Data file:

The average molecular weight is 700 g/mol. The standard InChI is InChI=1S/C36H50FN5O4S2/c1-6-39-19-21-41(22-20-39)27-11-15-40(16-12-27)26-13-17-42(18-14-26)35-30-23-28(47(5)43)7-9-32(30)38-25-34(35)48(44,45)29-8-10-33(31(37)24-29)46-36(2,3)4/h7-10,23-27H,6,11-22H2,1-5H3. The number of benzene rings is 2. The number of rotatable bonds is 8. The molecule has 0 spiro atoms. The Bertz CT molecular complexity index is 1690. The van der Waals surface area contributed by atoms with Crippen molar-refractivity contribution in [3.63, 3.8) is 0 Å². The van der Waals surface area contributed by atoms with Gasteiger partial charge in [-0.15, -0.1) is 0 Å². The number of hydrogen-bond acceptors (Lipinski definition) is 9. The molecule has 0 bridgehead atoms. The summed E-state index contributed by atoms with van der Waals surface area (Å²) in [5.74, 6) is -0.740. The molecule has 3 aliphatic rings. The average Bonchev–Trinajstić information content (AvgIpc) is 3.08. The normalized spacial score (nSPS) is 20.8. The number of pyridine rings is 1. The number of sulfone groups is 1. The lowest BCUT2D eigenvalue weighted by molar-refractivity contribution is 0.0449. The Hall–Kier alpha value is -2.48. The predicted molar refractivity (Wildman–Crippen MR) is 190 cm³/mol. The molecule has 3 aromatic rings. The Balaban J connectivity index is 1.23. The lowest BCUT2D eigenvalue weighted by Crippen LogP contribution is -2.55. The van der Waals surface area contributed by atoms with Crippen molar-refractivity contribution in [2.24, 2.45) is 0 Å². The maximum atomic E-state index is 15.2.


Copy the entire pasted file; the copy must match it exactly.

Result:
The average molecular weight is 700 g/mol. The standard InChI is InChI=1S/C36H50FN5O4S2/c1-6-39-19-21-41(22-20-39)27-11-15-40(16-12-27)26-13-17-42(18-14-26)35-30-23-28(47(5)43)7-9-32(30)38-25-34(35)48(44,45)29-8-10-33(31(37)24-29)46-36(2,3)4/h7-10,23-27H,6,11-22H2,1-5H3. The number of benzene rings is 2. The number of rotatable bonds is 8. The molecule has 0 spiro atoms. The Bertz CT molecular complexity index is 1690. The van der Waals surface area contributed by atoms with Crippen molar-refractivity contribution in [3.63, 3.8) is 0 Å². The van der Waals surface area contributed by atoms with Gasteiger partial charge in [-0.15, -0.1) is 0 Å². The number of hydrogen-bond acceptors (Lipinski definition) is 9. The molecule has 0 bridgehead atoms. The summed E-state index contributed by atoms with van der Waals surface area (Å²) in [5.74, 6) is -0.740. The molecule has 3 aliphatic rings. The average Bonchev–Trinajstić information content (AvgIpc) is 3.08. The normalized spacial score (nSPS) is 20.8. The number of pyridine rings is 1. The number of sulfone groups is 1. The lowest BCUT2D eigenvalue weighted by molar-refractivity contribution is 0.0449. The Hall–Kier alpha value is -2.48. The predicted molar refractivity (Wildman–Crippen MR) is 190 cm³/mol. The molecule has 3 aromatic rings. The Balaban J connectivity index is 1.23. The lowest BCUT2D eigenvalue weighted by Crippen LogP contribution is -2.55. The van der Waals surface area contributed by atoms with Crippen molar-refractivity contribution in [2.24, 2.45) is 0 Å². The maximum atomic E-state index is 15.2.